How industry and the environment can coexist
The UAE joined the global community at COP26 last year in pledging to curb carbon emissions as part of a long-term plan to decarbonize the world. A massive shift to renewable energy was a significant component of the final declaration in Glasgow.
Comprising more than a third of the total global energy demand, the industrial sector is a crucial end-user that must be engaged to achieve any meaningful decarbonization goals. Investment in on-site solar energy can provide an alternative and cheaper source of electricity to power factories.
Pioneering UAE companies are leading the charge in energy transition. At its sprawling manufacturing plant in Jebel Ali, Dubai, cable solutions company Ducab runs one of the biggest solar projects of its kind to power its factory. The Renewable Generation Project is a 2MWp (megawatt peak) solar plant comprising rooftop and ground-mounted solar PV. The combined plant can produce 3.5GWH (gigawatt hours) annually, which is enough to meet the energy needs of 500 homes or sufficient to run the Ducab PVC plant on site.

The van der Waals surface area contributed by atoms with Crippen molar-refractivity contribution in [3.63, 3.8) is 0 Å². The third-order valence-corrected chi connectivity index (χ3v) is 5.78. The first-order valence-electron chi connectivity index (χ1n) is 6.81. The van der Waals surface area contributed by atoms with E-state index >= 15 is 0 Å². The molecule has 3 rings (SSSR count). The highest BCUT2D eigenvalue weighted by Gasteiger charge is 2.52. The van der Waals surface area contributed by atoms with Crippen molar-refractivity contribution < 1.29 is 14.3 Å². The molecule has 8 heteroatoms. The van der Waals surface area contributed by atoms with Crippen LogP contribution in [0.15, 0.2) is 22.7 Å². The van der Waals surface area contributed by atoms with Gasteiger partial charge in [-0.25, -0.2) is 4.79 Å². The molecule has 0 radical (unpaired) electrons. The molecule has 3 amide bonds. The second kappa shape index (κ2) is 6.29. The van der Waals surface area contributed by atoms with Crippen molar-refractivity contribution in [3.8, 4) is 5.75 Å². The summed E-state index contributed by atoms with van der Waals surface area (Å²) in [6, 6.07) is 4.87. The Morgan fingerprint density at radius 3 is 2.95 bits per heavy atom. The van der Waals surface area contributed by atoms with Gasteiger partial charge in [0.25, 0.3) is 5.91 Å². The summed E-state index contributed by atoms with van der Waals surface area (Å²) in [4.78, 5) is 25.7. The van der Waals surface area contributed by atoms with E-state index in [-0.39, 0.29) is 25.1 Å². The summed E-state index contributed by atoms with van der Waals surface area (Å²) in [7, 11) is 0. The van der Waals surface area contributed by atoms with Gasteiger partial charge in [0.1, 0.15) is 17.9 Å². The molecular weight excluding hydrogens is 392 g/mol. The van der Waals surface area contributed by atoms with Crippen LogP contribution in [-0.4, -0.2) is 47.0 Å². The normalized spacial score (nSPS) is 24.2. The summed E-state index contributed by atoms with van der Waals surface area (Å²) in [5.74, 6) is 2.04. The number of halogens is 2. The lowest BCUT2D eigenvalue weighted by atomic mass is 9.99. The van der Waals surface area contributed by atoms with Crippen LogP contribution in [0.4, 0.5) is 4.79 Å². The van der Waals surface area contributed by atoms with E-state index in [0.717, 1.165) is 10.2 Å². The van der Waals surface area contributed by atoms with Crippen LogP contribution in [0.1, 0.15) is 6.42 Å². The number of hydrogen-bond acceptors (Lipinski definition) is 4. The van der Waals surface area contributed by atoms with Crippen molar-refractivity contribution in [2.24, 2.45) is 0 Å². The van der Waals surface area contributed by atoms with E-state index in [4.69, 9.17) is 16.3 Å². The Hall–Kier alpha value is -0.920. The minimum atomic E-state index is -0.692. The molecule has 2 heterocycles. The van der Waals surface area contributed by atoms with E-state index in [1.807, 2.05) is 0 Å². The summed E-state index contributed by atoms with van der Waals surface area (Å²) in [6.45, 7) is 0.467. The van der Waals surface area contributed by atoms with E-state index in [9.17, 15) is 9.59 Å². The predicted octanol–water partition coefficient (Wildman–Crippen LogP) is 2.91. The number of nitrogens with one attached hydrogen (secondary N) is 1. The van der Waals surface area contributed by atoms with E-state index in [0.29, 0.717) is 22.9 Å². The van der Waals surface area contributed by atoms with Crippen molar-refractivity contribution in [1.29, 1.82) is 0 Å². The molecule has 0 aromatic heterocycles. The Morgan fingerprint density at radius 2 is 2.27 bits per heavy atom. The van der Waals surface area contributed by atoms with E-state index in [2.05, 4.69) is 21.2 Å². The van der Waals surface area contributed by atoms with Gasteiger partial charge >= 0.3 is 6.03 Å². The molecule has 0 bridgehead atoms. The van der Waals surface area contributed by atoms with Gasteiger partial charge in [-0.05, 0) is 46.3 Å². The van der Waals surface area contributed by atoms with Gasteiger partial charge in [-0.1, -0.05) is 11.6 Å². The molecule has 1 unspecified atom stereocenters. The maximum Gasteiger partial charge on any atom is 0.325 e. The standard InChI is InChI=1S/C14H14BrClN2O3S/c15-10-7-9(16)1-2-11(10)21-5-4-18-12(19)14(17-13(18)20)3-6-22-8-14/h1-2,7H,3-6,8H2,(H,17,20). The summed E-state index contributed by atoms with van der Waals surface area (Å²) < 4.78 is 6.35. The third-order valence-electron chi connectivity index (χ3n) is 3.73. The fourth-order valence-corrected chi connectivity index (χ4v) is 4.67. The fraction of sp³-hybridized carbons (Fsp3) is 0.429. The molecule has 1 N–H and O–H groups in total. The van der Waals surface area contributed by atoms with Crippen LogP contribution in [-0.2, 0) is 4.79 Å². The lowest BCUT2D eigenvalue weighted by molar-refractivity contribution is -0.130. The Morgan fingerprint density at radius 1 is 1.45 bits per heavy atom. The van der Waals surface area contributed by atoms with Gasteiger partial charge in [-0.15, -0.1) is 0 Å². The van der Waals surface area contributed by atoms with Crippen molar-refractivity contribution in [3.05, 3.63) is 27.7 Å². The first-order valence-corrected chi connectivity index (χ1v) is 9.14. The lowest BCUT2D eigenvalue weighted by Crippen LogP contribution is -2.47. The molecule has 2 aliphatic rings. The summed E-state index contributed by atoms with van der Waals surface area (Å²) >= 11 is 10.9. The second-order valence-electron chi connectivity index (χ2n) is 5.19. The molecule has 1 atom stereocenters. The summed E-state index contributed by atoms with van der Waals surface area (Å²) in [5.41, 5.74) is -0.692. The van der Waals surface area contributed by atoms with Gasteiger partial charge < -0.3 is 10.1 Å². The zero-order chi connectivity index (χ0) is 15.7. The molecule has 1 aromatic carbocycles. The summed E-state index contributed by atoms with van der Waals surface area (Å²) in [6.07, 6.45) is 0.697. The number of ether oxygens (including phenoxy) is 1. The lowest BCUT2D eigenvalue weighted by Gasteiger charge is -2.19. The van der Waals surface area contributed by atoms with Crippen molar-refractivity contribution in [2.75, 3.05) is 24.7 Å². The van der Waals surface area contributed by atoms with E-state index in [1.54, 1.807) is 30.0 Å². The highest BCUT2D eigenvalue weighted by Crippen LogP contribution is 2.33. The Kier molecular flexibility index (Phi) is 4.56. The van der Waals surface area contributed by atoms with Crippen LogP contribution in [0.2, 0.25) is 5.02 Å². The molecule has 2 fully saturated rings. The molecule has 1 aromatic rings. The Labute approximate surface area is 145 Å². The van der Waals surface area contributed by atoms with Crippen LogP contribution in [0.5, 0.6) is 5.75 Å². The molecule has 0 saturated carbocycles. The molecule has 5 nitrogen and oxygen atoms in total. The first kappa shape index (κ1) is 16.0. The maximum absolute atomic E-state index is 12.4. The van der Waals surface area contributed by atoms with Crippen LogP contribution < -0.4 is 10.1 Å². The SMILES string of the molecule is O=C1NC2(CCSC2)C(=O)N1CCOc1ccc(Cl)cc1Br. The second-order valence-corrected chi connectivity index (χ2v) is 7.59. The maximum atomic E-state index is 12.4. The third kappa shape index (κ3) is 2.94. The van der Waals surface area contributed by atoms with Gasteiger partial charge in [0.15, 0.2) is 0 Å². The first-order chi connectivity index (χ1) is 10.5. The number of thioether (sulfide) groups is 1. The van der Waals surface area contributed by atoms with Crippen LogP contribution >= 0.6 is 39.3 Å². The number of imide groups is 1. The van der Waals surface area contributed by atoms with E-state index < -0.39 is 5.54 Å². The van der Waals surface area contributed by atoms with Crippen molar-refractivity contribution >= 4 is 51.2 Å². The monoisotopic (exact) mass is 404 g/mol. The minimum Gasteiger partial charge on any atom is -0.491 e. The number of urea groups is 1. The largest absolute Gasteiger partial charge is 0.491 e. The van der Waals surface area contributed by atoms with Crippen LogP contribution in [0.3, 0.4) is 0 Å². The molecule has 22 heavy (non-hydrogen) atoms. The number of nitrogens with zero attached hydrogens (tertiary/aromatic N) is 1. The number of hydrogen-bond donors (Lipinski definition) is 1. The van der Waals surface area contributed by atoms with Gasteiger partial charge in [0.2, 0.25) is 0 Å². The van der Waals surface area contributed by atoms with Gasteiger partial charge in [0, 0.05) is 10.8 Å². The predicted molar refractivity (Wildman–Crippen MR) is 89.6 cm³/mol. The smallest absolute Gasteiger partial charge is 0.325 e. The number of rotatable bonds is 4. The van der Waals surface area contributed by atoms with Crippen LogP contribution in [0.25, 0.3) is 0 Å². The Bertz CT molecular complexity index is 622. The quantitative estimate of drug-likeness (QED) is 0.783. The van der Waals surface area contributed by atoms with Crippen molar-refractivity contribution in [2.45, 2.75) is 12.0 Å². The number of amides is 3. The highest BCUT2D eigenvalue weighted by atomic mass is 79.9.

Energy generated by Ducab's Solar Plant will lead to savings of approximately 660 tonnes per year of CO2 emissions – equivalent to the quantity of carbon dioxide processed by 40,000 trees over ten years. Ducab has also supported the building of MBR Solar Park by providing 410 km of HV Cables (132 KV), and was also awarded the project to supply overhead conductors for a 288 KM OHL (Over Head Line) project as part of a GE Renewable Energy’s Grid Solutions business electrification project in Iraq.
As part of "Operation 300bn" national industrial strategy, the UAE aims to raise the manufacturing sector's share of the national GDP to AED300 billion by 2031. The Ducab green energy initiative demonstrates that the UAE can achieve its industrialization goals while staying true to its global commitments for sustainable energy solutions